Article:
The 32-year-old was sentenced in August to nine years in a Russian penal colony after pleading guilty to drug charges. She was reportedly found at an airport with vape cartridges containing cannabis oil.
At her sentencing, Griner told the court she had made “an honest mistake” and she “never meant to break any laws”.
In early November, Griner was moved from a detention centre to the IK-2 penal colony in Yavas, Mordovia – some 480 kilometres southeast of Moscow.
University of Helsinki sociologist Olga Zeveleva told The Guardian prisons in the area “are notoriously terrible, even by Russian standards”.
“It is a place any prisoner wants to avoid”.
University of Oxford professor Judith Pallot, who specialises in the human geography of Russia and has visited IK-2, also told The Guardian it is “very sterile and sad”.
“The Russian prison system isn’t interested in rehabilitation, it is based on retribution and punishment. It is a system underpinned by violence.”
According to The Nation, IK-2 is a penal colony notorious for racism and homophobia, with locals expressing shock someone as famous as Brittney Griner would be held there.
Nadya Tolokonnikova, a member of Russian activist band Pussy Riot, spent two years in a Mordovia prison.
She told MSNBC Reports she was terrified for Griner, with IK-2 is “literally the harshest colony in the whole Russian prison system”.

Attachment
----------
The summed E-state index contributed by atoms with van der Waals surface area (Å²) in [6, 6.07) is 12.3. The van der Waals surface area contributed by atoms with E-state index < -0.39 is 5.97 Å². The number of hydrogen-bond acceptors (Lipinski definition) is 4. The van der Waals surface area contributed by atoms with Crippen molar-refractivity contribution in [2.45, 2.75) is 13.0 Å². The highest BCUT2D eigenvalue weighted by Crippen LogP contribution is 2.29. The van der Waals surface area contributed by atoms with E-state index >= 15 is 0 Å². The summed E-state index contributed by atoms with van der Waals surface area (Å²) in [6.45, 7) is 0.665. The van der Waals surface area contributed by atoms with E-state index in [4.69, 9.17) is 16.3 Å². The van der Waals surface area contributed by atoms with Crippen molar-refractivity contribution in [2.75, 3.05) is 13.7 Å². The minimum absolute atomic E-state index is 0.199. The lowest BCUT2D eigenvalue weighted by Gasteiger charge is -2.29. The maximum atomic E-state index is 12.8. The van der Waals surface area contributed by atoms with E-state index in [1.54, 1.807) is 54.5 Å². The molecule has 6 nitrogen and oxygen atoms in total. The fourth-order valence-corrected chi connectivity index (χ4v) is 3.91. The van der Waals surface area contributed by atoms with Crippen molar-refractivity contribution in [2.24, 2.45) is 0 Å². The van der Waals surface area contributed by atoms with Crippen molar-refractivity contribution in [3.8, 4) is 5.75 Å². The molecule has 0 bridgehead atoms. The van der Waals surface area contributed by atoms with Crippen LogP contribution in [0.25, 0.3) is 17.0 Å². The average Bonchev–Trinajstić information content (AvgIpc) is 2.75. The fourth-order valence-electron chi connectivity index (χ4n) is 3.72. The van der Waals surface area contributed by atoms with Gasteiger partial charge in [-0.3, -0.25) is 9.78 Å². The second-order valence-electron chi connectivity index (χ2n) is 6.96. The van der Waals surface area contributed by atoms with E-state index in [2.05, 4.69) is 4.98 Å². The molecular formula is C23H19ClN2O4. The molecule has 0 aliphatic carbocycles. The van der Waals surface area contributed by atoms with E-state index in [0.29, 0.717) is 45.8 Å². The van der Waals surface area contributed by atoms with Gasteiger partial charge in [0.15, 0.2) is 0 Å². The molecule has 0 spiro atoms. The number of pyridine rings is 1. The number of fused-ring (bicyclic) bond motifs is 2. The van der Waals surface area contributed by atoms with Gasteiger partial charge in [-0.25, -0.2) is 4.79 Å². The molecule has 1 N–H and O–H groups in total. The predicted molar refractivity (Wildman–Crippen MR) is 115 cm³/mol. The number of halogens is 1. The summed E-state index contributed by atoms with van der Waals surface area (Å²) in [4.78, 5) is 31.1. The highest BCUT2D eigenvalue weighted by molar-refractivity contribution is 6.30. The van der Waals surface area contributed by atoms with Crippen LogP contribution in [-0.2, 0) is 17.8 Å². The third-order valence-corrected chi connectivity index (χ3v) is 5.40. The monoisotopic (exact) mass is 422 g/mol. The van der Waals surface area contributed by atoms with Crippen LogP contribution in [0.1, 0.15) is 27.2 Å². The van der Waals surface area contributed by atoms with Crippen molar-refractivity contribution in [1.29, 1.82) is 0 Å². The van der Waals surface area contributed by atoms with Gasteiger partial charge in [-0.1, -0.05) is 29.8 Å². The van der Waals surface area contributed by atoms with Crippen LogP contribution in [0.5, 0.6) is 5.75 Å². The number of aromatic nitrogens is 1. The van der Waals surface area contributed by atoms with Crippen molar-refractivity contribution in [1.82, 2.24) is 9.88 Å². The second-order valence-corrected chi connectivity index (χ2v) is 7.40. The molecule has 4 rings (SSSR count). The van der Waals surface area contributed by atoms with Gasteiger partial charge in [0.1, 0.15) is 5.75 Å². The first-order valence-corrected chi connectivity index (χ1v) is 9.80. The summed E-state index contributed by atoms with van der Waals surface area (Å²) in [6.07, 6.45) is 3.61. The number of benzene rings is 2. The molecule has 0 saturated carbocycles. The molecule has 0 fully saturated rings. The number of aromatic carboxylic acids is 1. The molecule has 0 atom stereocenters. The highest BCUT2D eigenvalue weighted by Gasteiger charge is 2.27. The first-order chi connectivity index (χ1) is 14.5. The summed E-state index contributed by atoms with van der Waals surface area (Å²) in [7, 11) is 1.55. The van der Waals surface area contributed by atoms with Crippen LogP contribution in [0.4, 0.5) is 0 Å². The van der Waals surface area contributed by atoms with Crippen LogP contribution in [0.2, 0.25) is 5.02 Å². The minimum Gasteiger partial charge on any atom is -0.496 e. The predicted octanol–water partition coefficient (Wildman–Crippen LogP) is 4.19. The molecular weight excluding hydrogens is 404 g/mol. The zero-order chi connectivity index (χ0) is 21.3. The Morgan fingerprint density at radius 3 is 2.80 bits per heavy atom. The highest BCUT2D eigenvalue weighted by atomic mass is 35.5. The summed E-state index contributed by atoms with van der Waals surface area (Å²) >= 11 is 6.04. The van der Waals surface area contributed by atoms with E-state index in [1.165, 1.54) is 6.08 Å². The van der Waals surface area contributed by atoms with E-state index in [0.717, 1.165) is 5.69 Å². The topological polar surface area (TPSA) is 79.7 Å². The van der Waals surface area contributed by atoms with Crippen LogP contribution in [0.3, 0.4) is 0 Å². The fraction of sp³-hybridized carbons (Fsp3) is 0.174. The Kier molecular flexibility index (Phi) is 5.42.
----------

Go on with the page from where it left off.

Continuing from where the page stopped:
People could be left working up to 17 hours a day and punished – “that includes torture” – if they don’t meet quotas, Tolokonnikova said.
Similarly, the head of Rus Sidyashchaya (Russia Behind Bars), an organisation defending the rights of inmates in Russia, Olga Romanova, told The Moscow Times some detainees at IK-2 have reported labour conditions being “not far from slavery”.
Romanova said Brittney Griner being “lesbian, American, and Black” could make her a prime target for harassment.
“It’s a good thing she doesn’t speak Russian, she won’t be able to understand what people say to her.”
Romanova thought “that could solve some of her problems”.
However, she said Griner “will be in danger” if negotiations for a possible prisoner swap between the United States and Russia ended.
On Monday (28 November), Reuters published the US chargée d’affaires in Moscow, Elizabeth Rood, as telling Russia’s state-owned RIA news agency that the US “has not received a serious response” to “a significant proposal”.
Ten days prior, Russian deputy foreign minister Sergei Ryabkov said he was hopeful of a prisoner swap.